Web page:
The Indian River Lagoon: An Estuary of National Significance

The Indian River Lagoon is a 156-mile long estuary on the east coast of Florida. It is made up of three different lagoons; the Mosquito Lagoon, the Banana River, and the Indian River. Featuring 2,100 different species of plants and 2,200 different species of animals, the lagoon is the most biologically diverse estuary in North America. The Indian River Lagoon became an estuary of national significance in 1990 giving it protection through the National Estuary Program. But what is an estuary, why are they in need of protection, and what is the National Estuary Program?


An estuary is a coastal body of water that serves as the transition from land to sea. It is where the freshwater of rivers and streams mix with the salt water of the ocean. This partially enclosed body of water is protected by forms of land such as barrier islands and peninsulas from the force of the ocean’s waves, wind, and storms. These waters are capable of supporting unique communities of plants and animals which is what allows the Indian River Lagoon to feature such a wide variety of species.

The Importance of Estuaries

Estuaries hold significant roles in many areas being beneficial in multiple ways. There are thousands of species of birds, mammals, fish, and other animals that live, feed, and reproduce in these environments. Due to their biological productivity, they also provide areas for migratory birds to rest during their long journey. For those animals that spawn in an estuary, it provides protection which has led to estuaries being called the “nurseries of the sea.”

Estuaries offer a tremendous economic value to the areas in which they exist through tourism, fisheries, and offering recreational activities. For shipping and transportation purposes, they serve as harbors and ports. In 2007, it was reported that coastal watershed counties provided 69 million jobs and provided $7.9 trillion to the gross domestic product.

These bodies of water serve an environmental purpose of filtering out the sediments and pollutants that travel down from uplands and into wetlands such as swamps and salt marshes. This helps to create cleaner and clearer water for marine animals. Plants that reside in estuaries, such as salt marsh grasses, help by preventing the erosion and stabilization of shorelines.

Estuaries provide protection as they serve as a natural buffer between land and ocean. As flood waters or storm surges head toward land, they are weakened and often dissipate as a result of running into estuaries. They became valuable for real estate as buildings are protected from storm and flood damage.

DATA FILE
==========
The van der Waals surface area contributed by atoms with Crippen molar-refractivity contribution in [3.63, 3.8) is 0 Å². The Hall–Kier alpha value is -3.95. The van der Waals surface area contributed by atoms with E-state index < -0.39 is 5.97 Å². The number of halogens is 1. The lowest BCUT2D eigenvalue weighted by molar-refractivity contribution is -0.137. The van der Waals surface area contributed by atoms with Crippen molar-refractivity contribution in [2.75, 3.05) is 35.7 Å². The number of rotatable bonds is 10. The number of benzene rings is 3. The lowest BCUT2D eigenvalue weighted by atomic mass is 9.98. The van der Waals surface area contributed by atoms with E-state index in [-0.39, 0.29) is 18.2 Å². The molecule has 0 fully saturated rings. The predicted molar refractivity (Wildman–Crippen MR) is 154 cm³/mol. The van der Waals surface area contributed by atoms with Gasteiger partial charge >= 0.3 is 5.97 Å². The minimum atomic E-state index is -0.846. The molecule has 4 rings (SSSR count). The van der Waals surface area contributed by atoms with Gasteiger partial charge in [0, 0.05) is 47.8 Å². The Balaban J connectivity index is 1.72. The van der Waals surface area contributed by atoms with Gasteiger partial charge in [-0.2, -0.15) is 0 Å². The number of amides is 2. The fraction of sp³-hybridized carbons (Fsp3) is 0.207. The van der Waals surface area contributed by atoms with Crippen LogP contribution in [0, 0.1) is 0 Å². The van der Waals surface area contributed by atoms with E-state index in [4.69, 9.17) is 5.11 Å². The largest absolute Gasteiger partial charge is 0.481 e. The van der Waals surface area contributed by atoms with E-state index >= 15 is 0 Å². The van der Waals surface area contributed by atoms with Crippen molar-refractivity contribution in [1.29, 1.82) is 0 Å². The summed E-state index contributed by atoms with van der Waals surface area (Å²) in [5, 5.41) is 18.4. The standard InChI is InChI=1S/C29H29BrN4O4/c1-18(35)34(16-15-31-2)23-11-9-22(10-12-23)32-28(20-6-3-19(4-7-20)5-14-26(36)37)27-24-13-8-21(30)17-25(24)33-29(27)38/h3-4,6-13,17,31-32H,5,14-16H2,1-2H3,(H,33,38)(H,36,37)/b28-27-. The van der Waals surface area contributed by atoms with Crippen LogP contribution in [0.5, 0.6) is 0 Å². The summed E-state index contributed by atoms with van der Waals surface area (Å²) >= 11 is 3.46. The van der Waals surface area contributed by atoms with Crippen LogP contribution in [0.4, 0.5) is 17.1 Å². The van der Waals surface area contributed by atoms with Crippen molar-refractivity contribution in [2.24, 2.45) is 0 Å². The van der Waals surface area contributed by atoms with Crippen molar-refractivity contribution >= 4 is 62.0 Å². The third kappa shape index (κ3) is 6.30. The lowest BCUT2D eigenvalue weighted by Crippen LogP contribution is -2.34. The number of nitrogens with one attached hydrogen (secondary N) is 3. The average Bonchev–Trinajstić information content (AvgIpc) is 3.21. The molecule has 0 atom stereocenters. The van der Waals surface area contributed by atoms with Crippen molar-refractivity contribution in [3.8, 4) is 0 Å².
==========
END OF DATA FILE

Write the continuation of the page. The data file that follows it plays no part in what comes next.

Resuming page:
The Threatening of Estuaries

There is currently a significant increase in the population of coastal communities as they are growing three times faster than inland communities. This increase in people results in the unbalancing of estuarine ecosystems, threatens the integrity of the estuary, and puts increased pressure on certain natural resources such as estuaries.

When rainstorms flush water away, they often carry the pollutants into estuaries. This results in estuaries being filled with fertilizers or pet waste from lawns, untreated sewage from failing septic tanks, wastewater discharges from industrial facilities, sediments from construction sites, and runoff from impervious surfaces like parking lots.

National Estuary Program

Due to the different factors that negatively affect national estuaries, Congress formed the National Estuary Program (NEP) in 1987 which focused on protecting and restoring the water quality of estuaries. Run by the United States Environmental Protection Agency, the National Estuary Program singles out estuaries that they consider of national significance to protect from the problems that estuaries suffer from.

There are currently 28 estuaries of national significance that exist along the Atlantic coast, the Gulf coast, the Pacific coast, and in Puerto Rico. When an estuary becomes one of national significance by joining the National Estuary Program, a Comprehensive Conservation and Management Plan (CCMP) is developed and implemented. These include long-term plans for action to address the issues of the water quality and any other challenges presented to the estuary. The issues and plan is defined by local, city, state, federal, private, and non-profit stakeholders.

Boating along the Indian River Lagoon allows you to explore an estuary of national significance. This means that the estuary, the most biologically diverse estuary in North America, has a significant impact on the area. If you want to explore this important body of water along Florida’s east coast, join 321 Boat Club.